While MERS in South Korea remains a hospital-centric problem, news emerging this morning on some of the recent cases and their potential exposure of the public remind us that the risk of seeing community acquired cases has not passed.
The following report from Xinhua News details two recent cases (#137 & #138), both of whom worked at Samsung Medical Center in Seoul, and both of whom apparently continued to have contact with the public after developing symptoms.
The patient transporter, 55, had done his job at the hospital for nine days after showing MERS symptoms, fueling worries that the 137th male patient could have become a new "super spreader." He caught the virus after having been exposed to the 14th patient, the second super spreader following the patient zero.
The 138th patient, tested positive on Saturday, was belatedly found to be a Samsung hospital doctor who treated patients until June 10 when the doctor was put under quarantine. The doctor could have infected many patients while treating them. The health authorities had yet to figure out how many people the doctor had contact with.(Continue . . . )
Adding to these concerns, patient #145 was apparently a medic aboard the ambulance which transported case #76. The ambulance driver (case #133) was diagnosed on the 12th.
Both are believed to be 4th generation transmissions.
Although St. Mary's Hospital in Pyeongtaek was initially the epicenter of the outbreak, producing 36 infections, it was closed in late May. Since then Samsung Medical Center (SMC) in Seoul has become the new focal point of infection with 72 cases.
Faced with a mounting case count - not to mention a public relations disaster - today SMC announced a partial shutdown of their hospital. This from VOA News.
June 14, 2015 6:19 AM
One of South Korea's largest, most prestigious hospitals in the capital, Seoul, has partially suspended operations after the deadly Middle East Respiratory Syndrome took foothold in the facility.
Samsung Hospital president Song Jae-hoon told a televised news conference on Sunday that the hospital would suspend all non-emergency surgeries and not accept new patients. He said no visitors will be allowed, and added that he would decide on June 24 whether to continue the suspension.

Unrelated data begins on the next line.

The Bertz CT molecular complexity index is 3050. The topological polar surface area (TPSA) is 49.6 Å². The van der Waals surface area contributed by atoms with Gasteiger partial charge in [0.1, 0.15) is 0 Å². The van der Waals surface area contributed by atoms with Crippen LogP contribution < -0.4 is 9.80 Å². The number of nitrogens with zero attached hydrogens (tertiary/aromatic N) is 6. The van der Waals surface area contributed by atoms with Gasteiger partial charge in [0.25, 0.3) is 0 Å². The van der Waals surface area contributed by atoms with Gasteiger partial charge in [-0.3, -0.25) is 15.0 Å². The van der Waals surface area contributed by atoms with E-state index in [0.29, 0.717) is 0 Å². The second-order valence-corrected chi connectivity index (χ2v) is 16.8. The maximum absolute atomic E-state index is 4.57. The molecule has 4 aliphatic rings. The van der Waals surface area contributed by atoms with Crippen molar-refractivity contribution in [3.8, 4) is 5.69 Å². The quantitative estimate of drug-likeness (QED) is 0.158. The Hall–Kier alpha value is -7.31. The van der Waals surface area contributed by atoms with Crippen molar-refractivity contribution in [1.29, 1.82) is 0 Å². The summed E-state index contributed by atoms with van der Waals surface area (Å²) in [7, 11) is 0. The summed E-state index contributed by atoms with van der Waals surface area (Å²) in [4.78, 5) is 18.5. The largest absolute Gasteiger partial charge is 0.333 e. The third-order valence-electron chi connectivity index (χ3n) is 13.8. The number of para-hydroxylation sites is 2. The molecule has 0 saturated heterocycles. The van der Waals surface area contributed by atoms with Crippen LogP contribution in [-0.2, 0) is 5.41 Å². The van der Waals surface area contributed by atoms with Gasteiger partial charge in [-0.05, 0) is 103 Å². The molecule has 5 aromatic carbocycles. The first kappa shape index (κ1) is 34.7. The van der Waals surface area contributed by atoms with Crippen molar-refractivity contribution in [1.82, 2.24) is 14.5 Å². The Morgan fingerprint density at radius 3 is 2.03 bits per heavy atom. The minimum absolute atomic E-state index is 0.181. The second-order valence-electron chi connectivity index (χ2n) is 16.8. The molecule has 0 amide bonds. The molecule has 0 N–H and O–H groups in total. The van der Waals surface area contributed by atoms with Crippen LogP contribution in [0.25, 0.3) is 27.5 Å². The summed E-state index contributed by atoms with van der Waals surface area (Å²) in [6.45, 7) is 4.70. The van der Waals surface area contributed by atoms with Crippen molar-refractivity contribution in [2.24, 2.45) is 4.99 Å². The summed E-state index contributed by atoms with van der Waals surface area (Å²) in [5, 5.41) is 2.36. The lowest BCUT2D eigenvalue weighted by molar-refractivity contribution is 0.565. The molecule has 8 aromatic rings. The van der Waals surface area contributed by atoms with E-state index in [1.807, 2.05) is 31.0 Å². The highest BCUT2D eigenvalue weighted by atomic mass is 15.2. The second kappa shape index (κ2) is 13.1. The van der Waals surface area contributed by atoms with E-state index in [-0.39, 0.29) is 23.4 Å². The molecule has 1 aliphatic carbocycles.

Meanwhile, in Slovakia, health officials are testing a Korean businessman who flew in from Korea on June 3rd and developed symptoms in the past few days.
This from AFP's round up report.
As the outbreak continued to expand, a South Korean man thought to have contracted MERS was hospitalised in the Slovak capital Bratislava on Saturday.
The 38-year-old reportedly arrived in Slovakia on June 3 and works for a subcontractor of Seoul carmaker Kia, which has a plant in the central European country.
The man did not appear to have had contact with patients or to have visited venues where infections were reported at home, Seoul's foreign ministry said Sunday.
"He said he had not visited any hospital before leaving for Slovakia," the ministry said in a statement, adding he contacted the embassy in Slovakia on Saturday as he was developing symptoms such as fever.
We are currently awaiting test results, and while this patient's history isn't particularly suggestive of MERS exposure, public health authorities in Slovakia are understandably treating this case with an abundance of caution.
Lastly, although it doesn't yet appear on the Korean CDC website, media sources in Korea are reporting a 15th fatality from this outbreak involving a patient how traveled to Busan after being exposed at Samsun Hospital in Seoul.